Health Alert:

See the latest Coronavirus Information including testing sites, visitation restrictions, appointments and scheduling, and more.


Diagnosed with epilepsy at 5 years old, Chris, now an adult and father of two sons, has lived most of his life enduring multiple seizures at a time every couple of months.

“I never knew exactly when it would happen,” says Chris. “But I started to see a pattern of going 3-4 months without and then all of the sudden, I’d have a few days of multiple seizures.”

Chris began his care for epilepsy at Children’s Hospital of Philadelphia (CHOP). He eventually transitioned to the adult epilepsy program at the Penn Epilepsy Center at 18. 


“The transition from CHOP to Penn was seamless,” says Chris. “Dr. [Brian] Litt, my Penn neurologist, had my complete medical history and it was like he had been a part of my care team the entire time.”

Throughout his care at CHOP and at Penn, Chris recalls being on several medications to help manage his seizures. He says that the medication would work for some time, then stop working. Finally, in 2014 Chris was fed up with his routine seizures and medications. He wanted to explore another treatment option: surgery.

In order to determine whether or not he was a candidate for surgery, Chris had to go through multiple testing and procedures, beginning with an MRI.  

Chris’s MRI came back normal, allowing him to move on to the next step: a weeklong study in Penn’s 8-bed Epilepsy Monitoring Unit (EMU). In the EMU, Chris was taken off of all of his seizure medication and monitored by an electroencephalogram (EEG) and video EEG that was used to record Chris’s movements before, after and during a seizure. This recording was done through the use of electrodes, pasted onto Chris’s scalp, that measured the changes in electric activity in his brain. The goal of this was to determine the type and severity of Chris’s seizures. 

Chris’s next test was the Wada Test, which determines what side of your brain has your language and memory functions. During the test, one side of the brain is put to sleep under anesthesia. The results helped Chris’s team understand what memory and language function would be lost if they were to remove a portion of either side of the brain. While Chris was nervous to have his brain “put to sleep one side at a time,” he was happy to hear the results: no memory or language function would be lost by removing the part of the brain responsible for his seizures. He was a good candidate for surgery!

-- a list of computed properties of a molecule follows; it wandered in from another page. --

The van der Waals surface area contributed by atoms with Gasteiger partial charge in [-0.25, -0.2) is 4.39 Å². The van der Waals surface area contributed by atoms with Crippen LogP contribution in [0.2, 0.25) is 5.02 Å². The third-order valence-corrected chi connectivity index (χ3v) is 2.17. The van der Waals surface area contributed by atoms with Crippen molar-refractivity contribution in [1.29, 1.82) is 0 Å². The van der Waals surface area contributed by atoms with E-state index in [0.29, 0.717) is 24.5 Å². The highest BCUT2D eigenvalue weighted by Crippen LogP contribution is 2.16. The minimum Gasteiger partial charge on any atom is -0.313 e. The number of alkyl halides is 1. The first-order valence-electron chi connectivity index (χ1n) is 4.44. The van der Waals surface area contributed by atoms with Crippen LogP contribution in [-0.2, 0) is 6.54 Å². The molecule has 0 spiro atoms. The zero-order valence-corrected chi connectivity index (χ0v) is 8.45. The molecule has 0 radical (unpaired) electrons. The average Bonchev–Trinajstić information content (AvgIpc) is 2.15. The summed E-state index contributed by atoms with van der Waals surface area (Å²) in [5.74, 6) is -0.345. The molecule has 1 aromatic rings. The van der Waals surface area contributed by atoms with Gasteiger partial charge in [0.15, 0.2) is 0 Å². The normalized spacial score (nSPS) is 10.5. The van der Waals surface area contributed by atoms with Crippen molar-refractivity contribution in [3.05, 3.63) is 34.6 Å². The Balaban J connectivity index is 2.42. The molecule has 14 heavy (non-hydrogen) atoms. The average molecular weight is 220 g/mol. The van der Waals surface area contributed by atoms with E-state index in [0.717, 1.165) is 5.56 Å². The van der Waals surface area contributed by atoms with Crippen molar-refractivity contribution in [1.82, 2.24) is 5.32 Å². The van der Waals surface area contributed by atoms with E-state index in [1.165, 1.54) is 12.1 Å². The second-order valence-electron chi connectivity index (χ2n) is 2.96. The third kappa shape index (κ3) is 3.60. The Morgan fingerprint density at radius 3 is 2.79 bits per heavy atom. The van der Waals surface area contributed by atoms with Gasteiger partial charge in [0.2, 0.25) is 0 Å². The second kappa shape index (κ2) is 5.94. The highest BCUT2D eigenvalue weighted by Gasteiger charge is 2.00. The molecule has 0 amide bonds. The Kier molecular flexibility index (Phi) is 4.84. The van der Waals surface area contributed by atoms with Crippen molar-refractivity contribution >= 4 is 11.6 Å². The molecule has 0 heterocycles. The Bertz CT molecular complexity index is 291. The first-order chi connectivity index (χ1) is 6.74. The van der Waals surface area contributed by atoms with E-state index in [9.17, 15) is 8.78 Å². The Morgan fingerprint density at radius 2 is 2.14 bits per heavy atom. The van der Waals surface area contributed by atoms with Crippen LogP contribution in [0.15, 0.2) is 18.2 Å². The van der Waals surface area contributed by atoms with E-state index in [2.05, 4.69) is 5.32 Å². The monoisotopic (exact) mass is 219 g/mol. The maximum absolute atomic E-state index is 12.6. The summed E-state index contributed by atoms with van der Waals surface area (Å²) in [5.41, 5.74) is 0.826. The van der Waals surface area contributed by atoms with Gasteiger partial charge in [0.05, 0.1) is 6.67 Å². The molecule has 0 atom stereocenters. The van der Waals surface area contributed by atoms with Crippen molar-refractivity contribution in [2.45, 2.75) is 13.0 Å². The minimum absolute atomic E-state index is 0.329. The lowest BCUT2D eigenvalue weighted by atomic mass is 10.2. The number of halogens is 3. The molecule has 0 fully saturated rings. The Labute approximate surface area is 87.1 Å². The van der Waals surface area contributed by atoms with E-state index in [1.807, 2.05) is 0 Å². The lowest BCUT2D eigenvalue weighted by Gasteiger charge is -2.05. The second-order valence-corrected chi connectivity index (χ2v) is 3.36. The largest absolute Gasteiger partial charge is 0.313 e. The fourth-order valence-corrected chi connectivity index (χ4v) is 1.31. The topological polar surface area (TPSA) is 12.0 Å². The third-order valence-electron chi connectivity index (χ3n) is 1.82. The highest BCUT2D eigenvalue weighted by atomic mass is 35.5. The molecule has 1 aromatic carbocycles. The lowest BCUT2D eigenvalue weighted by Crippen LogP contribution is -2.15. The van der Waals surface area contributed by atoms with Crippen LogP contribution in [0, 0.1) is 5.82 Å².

In the first surgery, Dr. Tim Lucas, a neurosurgeon at Penn Medicine, placed electrodes inside of his brain to map the exact location of the seizures. Chris then spent 14 days being monitored in the hospital without medication and experiencing multiple seizures a day. After two weeks, Dr. Lucas was ready to perform the second part of the surgery on Chris to remove the pinpointed portions of his brain that were causing seizures. 

“I was pretty intimidated when I heard that 2 inches of my brain would be removed,” says Chris. “But it didn’t stop me from wanting to go through with the second part of the surgery.”

Following surgery, Chris spent three days in recovery and was able to return to work in six weeks. 

“One of the things that made me really nervous about the surgery was that I wouldn’t be able go on a planned vacation with my family,” says Chris. “But, two months after my surgery, I enjoyed a fun vacation in Disney with my two boys. And I was seizure free.”

It’s been one year since his surgery, and Chris says he’s had no set-backs and says he is happier and healthier than ever. 

“I didn’t want epilepsy to stop me from ever doing what I wanted to do,” says Chris. “I’ve always been athletic and a hard worker. I didn’t let it ruin me.” 

And he doesn’t want it to ruin other people’s lives either. Chris adds that he enjoys giving back and helping others with epilepsy by being a camp counselor at Camp Achieve for the Epilepsy Foundation of Eastern. He’s been a counselor for 10 years and looks forward to every year.  

More Patient Stories

Share This Page: